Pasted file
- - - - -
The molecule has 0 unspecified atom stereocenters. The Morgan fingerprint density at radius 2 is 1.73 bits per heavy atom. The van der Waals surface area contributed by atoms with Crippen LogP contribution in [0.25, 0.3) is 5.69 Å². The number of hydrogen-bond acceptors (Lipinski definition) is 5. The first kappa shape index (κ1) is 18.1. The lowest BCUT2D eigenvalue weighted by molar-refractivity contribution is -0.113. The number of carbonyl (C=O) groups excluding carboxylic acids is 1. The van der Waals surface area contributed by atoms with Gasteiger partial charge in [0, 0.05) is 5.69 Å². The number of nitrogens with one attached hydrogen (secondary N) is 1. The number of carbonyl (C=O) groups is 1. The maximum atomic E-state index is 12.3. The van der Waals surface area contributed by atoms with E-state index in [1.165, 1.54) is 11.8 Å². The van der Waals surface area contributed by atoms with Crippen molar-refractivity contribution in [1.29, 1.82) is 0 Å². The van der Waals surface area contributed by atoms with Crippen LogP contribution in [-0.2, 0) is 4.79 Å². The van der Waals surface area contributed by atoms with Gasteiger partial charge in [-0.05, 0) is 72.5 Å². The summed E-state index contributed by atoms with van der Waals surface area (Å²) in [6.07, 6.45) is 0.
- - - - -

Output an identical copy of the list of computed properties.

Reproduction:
The molecule has 0 unspecified atom stereocenters. The Morgan fingerprint density at radius 2 is 1.73 bits per heavy atom. The van der Waals surface area contributed by atoms with Crippen LogP contribution in [0.25, 0.3) is 5.69 Å². The number of hydrogen-bond acceptors (Lipinski definition) is 5. The first kappa shape index (κ1) is 18.1. The lowest BCUT2D eigenvalue weighted by molar-refractivity contribution is -0.113. The number of carbonyl (C=O) groups excluding carboxylic acids is 1. The van der Waals surface area contributed by atoms with Gasteiger partial charge in [0, 0.05) is 5.69 Å². The number of nitrogens with one attached hydrogen (secondary N) is 1. The number of carbonyl (C=O) groups is 1. The maximum atomic E-state index is 12.3. The van der Waals surface area contributed by atoms with E-state index in [1.165, 1.54) is 11.8 Å². The van der Waals surface area contributed by atoms with Crippen molar-refractivity contribution in [1.29, 1.82) is 0 Å². The van der Waals surface area contributed by atoms with Crippen LogP contribution in [-0.2, 0) is 4.79 Å². The van der Waals surface area contributed by atoms with Gasteiger partial charge in [-0.05, 0) is 72.5 Å². The summed E-state index contributed by atoms with van der Waals surface area (Å²) in [6.07, 6.45) is 0.